Whether it’s a metal fence or gate, frequently used gardening tools or the everyday trailer that sees some hard use; rust will likely pop up sooner or later. Generally, just slapping a coat of paint over it is the worst thing you can do as it allows the problem to worsen under the surface. But Killrust paint will help to eliminate the problem and keep it from returning.
What you’ll need for a Killrust paintjob
Step 1 - Starting With Prep Work
Identify any areas of loose rust or flaking paint and clean them up with a wire brush or wire wheel. While you’re at it, roughen up the rest of the piece with the same wire brush or wheel, and use the 400 grit sandpaper over any already painted surfaces so that your fresh paint has a solid surface to stick to.
If the object is particularly dirty, give it a wash and scrub with a brush. Allow it to dry, and then go over with the wax and grease remover and a cloth until a clean cloth shows no further sign of contaminants.
Make sure to mask any potential overspray areas around the metal.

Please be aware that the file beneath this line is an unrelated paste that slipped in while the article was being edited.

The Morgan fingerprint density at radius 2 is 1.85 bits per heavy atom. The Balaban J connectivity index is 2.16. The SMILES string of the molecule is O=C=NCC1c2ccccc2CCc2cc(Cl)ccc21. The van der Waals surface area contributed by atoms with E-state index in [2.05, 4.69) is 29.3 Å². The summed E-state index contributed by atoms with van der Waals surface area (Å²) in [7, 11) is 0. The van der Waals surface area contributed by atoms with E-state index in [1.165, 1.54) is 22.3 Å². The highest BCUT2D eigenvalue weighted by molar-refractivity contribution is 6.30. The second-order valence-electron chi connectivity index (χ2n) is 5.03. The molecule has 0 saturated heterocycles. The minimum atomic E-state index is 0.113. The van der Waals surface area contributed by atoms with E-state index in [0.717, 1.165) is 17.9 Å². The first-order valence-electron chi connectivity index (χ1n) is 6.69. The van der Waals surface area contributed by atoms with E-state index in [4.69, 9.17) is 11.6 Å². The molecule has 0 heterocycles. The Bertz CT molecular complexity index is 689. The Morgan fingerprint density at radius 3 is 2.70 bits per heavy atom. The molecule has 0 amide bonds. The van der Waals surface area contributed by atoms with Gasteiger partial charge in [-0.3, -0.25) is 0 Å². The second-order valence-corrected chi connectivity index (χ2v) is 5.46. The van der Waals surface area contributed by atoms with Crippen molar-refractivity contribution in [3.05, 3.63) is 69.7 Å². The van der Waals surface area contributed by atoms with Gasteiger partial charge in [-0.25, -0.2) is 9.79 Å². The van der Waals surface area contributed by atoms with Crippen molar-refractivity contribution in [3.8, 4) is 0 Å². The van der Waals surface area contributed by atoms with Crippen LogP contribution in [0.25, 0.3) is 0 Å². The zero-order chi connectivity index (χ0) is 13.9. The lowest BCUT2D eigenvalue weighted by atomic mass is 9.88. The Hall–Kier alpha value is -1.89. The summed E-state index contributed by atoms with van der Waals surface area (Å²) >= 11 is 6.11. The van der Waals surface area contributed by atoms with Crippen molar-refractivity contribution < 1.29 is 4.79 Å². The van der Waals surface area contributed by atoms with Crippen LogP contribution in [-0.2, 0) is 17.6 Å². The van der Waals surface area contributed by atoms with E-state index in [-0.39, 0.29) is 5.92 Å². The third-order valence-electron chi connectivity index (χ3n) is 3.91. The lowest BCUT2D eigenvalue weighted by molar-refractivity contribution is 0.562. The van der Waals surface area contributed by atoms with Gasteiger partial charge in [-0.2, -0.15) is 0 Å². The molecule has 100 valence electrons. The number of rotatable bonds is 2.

Step 2 - Priming and Painting
When painting bare steel or iron surfaces, you can skip the primer and go straight for the top coat. Killrust paints can be used on aluminium, brass, copper, stainless steel, zinc, lead and painted surfaces as well. This is where you must ensure you use primer first. Prime the piece and allow four hours drying time before continuing.
Once the primer has been allowed to dry, the first layer of Killrust Enamel Top Coat can be applied. The paint will be touch dry in two hours, but allow 24 hours before applying subsequent coats.
Allowing this drying time will prevent the paint from crazing. Also keep in mind that the true level of gloss won’t present itself until after the second coat has dried completely.
The hard work is done!
Before using the object or fastening it in place, allow another 24 hours for the final coat to properly cure. This will ensure it stays looking amazing and protected from further rusting as long as possible.
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